The Government has indicated that there should be a few transactions for the Digital cash transfer by July of this year with over 6,000 households targeted, but market vendor Jaqueline Tasso raised some concerns shared by her fellow vendors.
“The cash flow is what the government of Vanuatu has promised to give to the people affected by the cyclone. The way we hear it, the amount will not be enough to cover the cost of what we have lost,” said Tasso, who would like government officials to come down to the level of the grassroots people (visit communities) and hear their thoughts.
“Before they limit the amount of cash to be given to the people. When we listen to the media, we hear the minister of finance trying to explain the cash transfer. The total to be given by the minister of climate change, we are not happy.
“We feel the stimulus package is what can help us because we buy permits to operate our businesses and we pay daily for the tables we use to operate our markets,” she explained.
Tasso gave Wansolwara the cost of operating a market vending business for people like herself. They have to pay 400 Vatu for the table and 200 Vatu for the floor space and if she cut flowers to sell, she has to fork out another 200 Vatu.
“That is eight hundred Vatu,” she pointed out, adding, “the table permit is 13,500 Vatu (USD 114). When you calculate that amount plus 5,000 Vatu for a business license, the amount given by the government will not meet the expenses and will not solve our problem”.
Though it may seem that the country is fully recovered from the cyclones, it could not be further from the truth for farmers.
“There are widows, women leaders, and a lot of single mothers that gain their living mainly through the market. We use it for school fees, we pay for our homes and every living cost of our families through the market,” notes market vendor Tasso, who grows the crops she brings to market.
“The government is not helping us at all,” she laments.
“In my garden, I plant island cabbage, manioc, banana, taro, and legumes. But I have to replant because those I planted, trees have fallen on them. A lot of us you see at the market are now using only a small cleared patch of land to try and grow food, replant, and bring to the market.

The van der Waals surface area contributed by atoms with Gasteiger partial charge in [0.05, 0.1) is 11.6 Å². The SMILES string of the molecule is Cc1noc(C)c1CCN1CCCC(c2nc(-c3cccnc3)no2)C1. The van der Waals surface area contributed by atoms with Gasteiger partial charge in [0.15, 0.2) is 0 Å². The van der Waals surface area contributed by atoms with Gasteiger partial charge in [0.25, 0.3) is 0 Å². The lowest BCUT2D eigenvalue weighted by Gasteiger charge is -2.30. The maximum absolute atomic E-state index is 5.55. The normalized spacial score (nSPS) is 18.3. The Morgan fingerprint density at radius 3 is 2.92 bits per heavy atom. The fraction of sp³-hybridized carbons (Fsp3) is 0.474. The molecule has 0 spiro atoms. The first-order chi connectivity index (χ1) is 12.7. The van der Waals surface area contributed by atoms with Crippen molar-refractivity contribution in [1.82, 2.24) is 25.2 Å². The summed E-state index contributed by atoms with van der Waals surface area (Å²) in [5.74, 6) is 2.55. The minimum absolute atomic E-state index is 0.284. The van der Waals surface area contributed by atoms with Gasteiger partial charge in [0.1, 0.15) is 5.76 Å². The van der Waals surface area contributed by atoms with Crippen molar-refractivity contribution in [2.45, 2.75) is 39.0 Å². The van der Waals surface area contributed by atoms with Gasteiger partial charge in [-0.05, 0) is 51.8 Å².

“But the recovery is not complete. For us farmers, there is still so much recovery to be done.”
The rippling effects of the cyclone have shifted the livelihoods of the people’s day-to-day life and even education. Isabella Iata, a Grade 11 student at Central School told Wansolwara that their school year has been affected by the cyclone devastations.
“After the twin cyclones, most of the schools have been damaged. We did not go to school for about four weeks,” recalls Iata.
“We couldn’t do online learning because most of the areas did not have electricity for the entire four weeks and some even more.”
She said that the school had one week break this year, though normally they used to have two weeks.
“It makes us miss out on so many things at school and our workload is high,” complains Iata.
“Now we are trying to catch up on everything.”
While the country is green and lush again and there are only a few remaining visual scars from the cyclone’s visit. The people are still struggling to pick up the pieces.
While there is some support provided and talk of help, the people still feel that there is no proper consideration of the extent of the damage the cyclones have left behind. There is still a long way to go before life in Vanuatu fully recovers from the damages of the cyclones.
Josepheen Tarianga is a second-year journalism student (Vanuatu) at The University of the South Pacific.